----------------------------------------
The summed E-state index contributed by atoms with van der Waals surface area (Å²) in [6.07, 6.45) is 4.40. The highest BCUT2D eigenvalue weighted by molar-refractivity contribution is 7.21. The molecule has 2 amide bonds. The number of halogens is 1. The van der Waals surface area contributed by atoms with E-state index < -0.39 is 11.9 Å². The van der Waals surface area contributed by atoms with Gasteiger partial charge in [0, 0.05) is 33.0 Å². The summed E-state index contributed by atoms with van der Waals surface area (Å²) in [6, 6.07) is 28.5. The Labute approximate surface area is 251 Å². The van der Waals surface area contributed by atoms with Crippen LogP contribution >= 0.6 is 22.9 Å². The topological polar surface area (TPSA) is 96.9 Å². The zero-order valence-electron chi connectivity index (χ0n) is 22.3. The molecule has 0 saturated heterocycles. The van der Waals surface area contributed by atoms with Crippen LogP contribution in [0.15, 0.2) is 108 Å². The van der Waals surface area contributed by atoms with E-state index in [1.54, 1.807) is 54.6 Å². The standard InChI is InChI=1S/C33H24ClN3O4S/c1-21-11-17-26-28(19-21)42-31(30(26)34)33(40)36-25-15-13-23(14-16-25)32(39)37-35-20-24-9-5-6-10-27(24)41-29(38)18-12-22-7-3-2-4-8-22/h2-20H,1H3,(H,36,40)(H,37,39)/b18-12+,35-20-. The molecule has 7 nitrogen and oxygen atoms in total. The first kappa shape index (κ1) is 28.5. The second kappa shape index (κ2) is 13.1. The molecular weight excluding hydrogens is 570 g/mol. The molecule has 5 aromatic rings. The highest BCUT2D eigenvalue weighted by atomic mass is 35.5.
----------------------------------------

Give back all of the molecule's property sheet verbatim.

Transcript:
The summed E-state index contributed by atoms with van der Waals surface area (Å²) in [6.07, 6.45) is 4.40. The highest BCUT2D eigenvalue weighted by molar-refractivity contribution is 7.21. The molecule has 2 amide bonds. The number of halogens is 1. The van der Waals surface area contributed by atoms with E-state index < -0.39 is 11.9 Å². The van der Waals surface area contributed by atoms with Gasteiger partial charge in [0, 0.05) is 33.0 Å². The summed E-state index contributed by atoms with van der Waals surface area (Å²) in [6, 6.07) is 28.5. The Labute approximate surface area is 251 Å². The van der Waals surface area contributed by atoms with Crippen LogP contribution >= 0.6 is 22.9 Å². The topological polar surface area (TPSA) is 96.9 Å². The zero-order valence-electron chi connectivity index (χ0n) is 22.3. The molecule has 0 saturated heterocycles. The van der Waals surface area contributed by atoms with Crippen LogP contribution in [0.15, 0.2) is 108 Å². The van der Waals surface area contributed by atoms with E-state index in [1.54, 1.807) is 54.6 Å². The standard InChI is InChI=1S/C33H24ClN3O4S/c1-21-11-17-26-28(19-21)42-31(30(26)34)33(40)36-25-15-13-23(14-16-25)32(39)37-35-20-24-9-5-6-10-27(24)41-29(38)18-12-22-7-3-2-4-8-22/h2-20H,1H3,(H,36,40)(H,37,39)/b18-12+,35-20-. The molecule has 7 nitrogen and oxygen atoms in total. The first kappa shape index (κ1) is 28.5. The second kappa shape index (κ2) is 13.1. The molecular weight excluding hydrogens is 570 g/mol. The molecule has 5 aromatic rings. The highest BCUT2D eigenvalue weighted by atomic mass is 35.5.